Letter from Westminster

Every year around this time MPs find themselves in the busy and slightly surreal environment that is the party conference.

In years gone by this would mean a trip to the seaside – Brighton or Blackpoool, perhaps. This year we have been in Birmingham, a city that is the birthplace of Duran Duran and apparently boasts more canals than Venice.

Trading in the Houses of Parlia­ment for a travel lodge and endless meetings and fringe events can be a challenge, but conference is also an opportunity to meet with old friends and catch up. It also gives party members a chance to have their say on any number of policy issues.

The Liberal Democrats have been described by some as a party that is democratic to the point of reckless­ness and it is true that our members get a far greater say in determining party policy than members of other parties.

I have never been to any of the other conferences but I am told that the Tories, in particular, can tend to resemble a North Korean political gathering, with little in the way of public dissent or differences of opinion. While as a party whip I can appreciate the merits of this kind of approach this is not something that would wash with our members.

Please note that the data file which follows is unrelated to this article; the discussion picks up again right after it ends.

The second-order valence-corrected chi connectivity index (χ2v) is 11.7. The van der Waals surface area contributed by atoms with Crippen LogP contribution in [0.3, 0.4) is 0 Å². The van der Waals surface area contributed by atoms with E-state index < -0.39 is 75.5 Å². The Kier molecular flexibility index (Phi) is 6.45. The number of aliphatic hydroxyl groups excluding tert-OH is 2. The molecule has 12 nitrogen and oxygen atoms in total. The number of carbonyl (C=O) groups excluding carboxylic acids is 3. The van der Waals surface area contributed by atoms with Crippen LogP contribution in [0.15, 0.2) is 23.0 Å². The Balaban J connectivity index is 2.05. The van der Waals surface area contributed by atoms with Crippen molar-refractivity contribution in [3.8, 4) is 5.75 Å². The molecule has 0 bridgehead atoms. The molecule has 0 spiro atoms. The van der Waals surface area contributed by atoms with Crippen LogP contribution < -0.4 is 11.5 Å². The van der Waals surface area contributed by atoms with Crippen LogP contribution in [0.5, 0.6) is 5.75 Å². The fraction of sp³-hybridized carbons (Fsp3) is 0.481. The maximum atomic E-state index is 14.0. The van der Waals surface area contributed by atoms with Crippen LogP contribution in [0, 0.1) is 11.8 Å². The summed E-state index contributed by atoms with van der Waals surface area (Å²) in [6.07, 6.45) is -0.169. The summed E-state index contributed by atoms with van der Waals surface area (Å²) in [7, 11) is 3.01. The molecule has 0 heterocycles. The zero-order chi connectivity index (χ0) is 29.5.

Consensus of opinion is not some­thing that is traditional at Lib Dem conferences and this year has been no exception. Debate has been robust and vigorous – exactly as it should be.

However, I have been impressed at the level of maturity and prag­matism that has been displayed by speakers in the conference hall and around the various fringe events.

The difficulties associated with being in government at a time of economic crisis have been well documented but despite the range of views presented on issues such as the NHS or pensions reform, there is a general acceptance that the steps that the government is taking to get the public finances back on an even keel are necessary.

The feeling I get from the dele­gates is that this is now a party that is now more comfortable with being in government. There is a real sense of pride at the range of government policies that came straight out of our party manifesto and a recognition that we are punching above our weight in Whitehall.

Addressing the conference rally on Saturday night I was able to remind delegates that this is not just our view but apparently also the view of the Daily Mail, Daily Tele­graph and right-wing Tory MPs such as Nadine Dorries.

While in Birmingham I also spent much of the week pursuing the issue of our emergency towing vessel with Treasury ministers. I have been reminding them of the all the reasons why we have the ETVs in the first place. This is about coastal pro­tection.

Obviously the deadline is now looming and as I write this I am continuing to make that case.

Alistair Carmichael


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